This page of the Build Your Own PC section of this website deals with the ATX12V 2.0 power supply unit, often called the PSU, used in ATX PC cases to power all of the PC's components. The power supply is vital part of the desktop PC and should be given serious consideration when buying one. If you can't discover what the make/model of the PSU is before you buy a PC from its specifications, provided by the seller or manufacturer, you should ask the seller, otherwise you will have to open up the case to find out if it is a quality unit or one of poor or bad quality that you should replace. This page provides information on how to determine if a power supply is a unit of quality or not. Remember that there are cases of bad-quality PC power supplies having caused house and office fires. Information is also provided on Uninterruptible Power Supply Units (UPS) used as a backup source of power should the mains power fail.
3. - The Disk Drives
5. - The Dial-Up Modem
NEVER OPEN A POWER SUPPLY UNIT. ITS CAPACITORS CAN CARRY A LETHAL CHARGE LONG AFTER IT HAS BEEN SWITCHED OFF!
NOTE WELL - BEFORE TURNING A POWER SUPPLY UNIT (PSU) ON, ENSURE THAT THE VOLTAGE SELECTION SWITCH ON THE PSU IS SET CORRECTLY (230V in the UK -115V in the USA).
Failure to ensure this switch is set to the correct voltage can destroy your power supply unit or at the very least blow a fuse in it. - And do not use the power supply unit unless it has a load attached to the motherboard, such as the video card and hard disk drive. Turning the power on with only the motherboard attached to it, could also destroy the power supply unit, which must have a load to function without burning out.
Click here! to go to more detailed information on this website on power supplies than is provided on this page.
Click here! to see an annotated image of an ATX power supply unit on this website.
The power supply unit (PSU), usually just called the power supply, is the component that provides the computer's components with power. It is connected to the mains electricity by a power cable and is itself usually connected to the PC's motherboard via a main power connector and an auxiliary power connector. (If the auxiliary power connector is not connected, the PC won't boot - a mistake that is often made by people building their first PC.) When the Power button is pressed in the front to the case with a desktop PC and the power button on a laptop PC, the motherboard turns the power supply on, its internal fan starts working and power is supplied to the components connected to the motherboard.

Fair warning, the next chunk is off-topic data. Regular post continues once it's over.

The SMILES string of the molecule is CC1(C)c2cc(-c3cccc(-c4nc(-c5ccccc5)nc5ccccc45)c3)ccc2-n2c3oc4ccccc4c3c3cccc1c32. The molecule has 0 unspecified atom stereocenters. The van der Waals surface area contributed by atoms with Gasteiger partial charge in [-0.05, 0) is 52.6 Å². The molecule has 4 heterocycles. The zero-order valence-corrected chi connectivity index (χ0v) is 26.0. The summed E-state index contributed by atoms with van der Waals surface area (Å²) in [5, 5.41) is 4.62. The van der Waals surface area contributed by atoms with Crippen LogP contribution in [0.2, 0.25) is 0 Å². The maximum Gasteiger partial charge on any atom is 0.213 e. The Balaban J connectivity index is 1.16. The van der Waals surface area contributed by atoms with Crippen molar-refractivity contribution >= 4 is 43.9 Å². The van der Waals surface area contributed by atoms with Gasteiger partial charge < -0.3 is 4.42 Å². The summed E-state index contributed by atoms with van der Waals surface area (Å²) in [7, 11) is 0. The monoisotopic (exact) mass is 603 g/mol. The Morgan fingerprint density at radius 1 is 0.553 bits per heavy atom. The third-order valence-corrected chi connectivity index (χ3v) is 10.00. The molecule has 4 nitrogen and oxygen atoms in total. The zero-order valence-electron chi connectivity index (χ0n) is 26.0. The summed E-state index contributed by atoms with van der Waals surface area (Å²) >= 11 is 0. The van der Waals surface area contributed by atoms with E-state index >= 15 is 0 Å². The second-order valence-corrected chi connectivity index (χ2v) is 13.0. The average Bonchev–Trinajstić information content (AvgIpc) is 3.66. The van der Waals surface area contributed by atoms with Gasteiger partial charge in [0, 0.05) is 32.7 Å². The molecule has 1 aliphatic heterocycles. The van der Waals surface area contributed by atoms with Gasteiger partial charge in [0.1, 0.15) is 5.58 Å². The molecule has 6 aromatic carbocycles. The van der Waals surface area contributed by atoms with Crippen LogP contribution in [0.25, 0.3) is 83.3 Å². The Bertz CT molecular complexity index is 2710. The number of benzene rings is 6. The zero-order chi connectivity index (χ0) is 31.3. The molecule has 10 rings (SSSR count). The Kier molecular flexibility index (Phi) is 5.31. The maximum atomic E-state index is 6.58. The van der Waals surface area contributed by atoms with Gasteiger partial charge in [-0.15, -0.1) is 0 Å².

Some of the PC's components are only powered from the motherboard, such as an adapter card (network card, sound card, etc.), and others are powered only from the power supply (hard disk and optical disc drives). Some high-end graphics cards installed in adapter-cards slots are powered from the motherboard and from one or two power connectors from the power supply.
Since the motherboard has to be switched on via the PC's Power button before the power supply is turned on, if the power supply's fan works while it is not connected to the motherboard then the power supply is faulty. If the power supply doesn't work when the Power button is pressed, then either the power supply is not connected properly to the motherboard or the motherboard is faulty.
You can program what happens when the Power button is pressed when the PC is working via the Power Options category in the Windows Control Panel. You can set the PC to go into hibernation, standby mode or switch off when its Power button is pressed.
The power supply is one of the most overlooked components in a PC. I suppose the reason is that most people simply believe that if a power supply unit has the physical capacity to be connected to the other components via the motherboard then it must be able to deliver the quality of power that they require.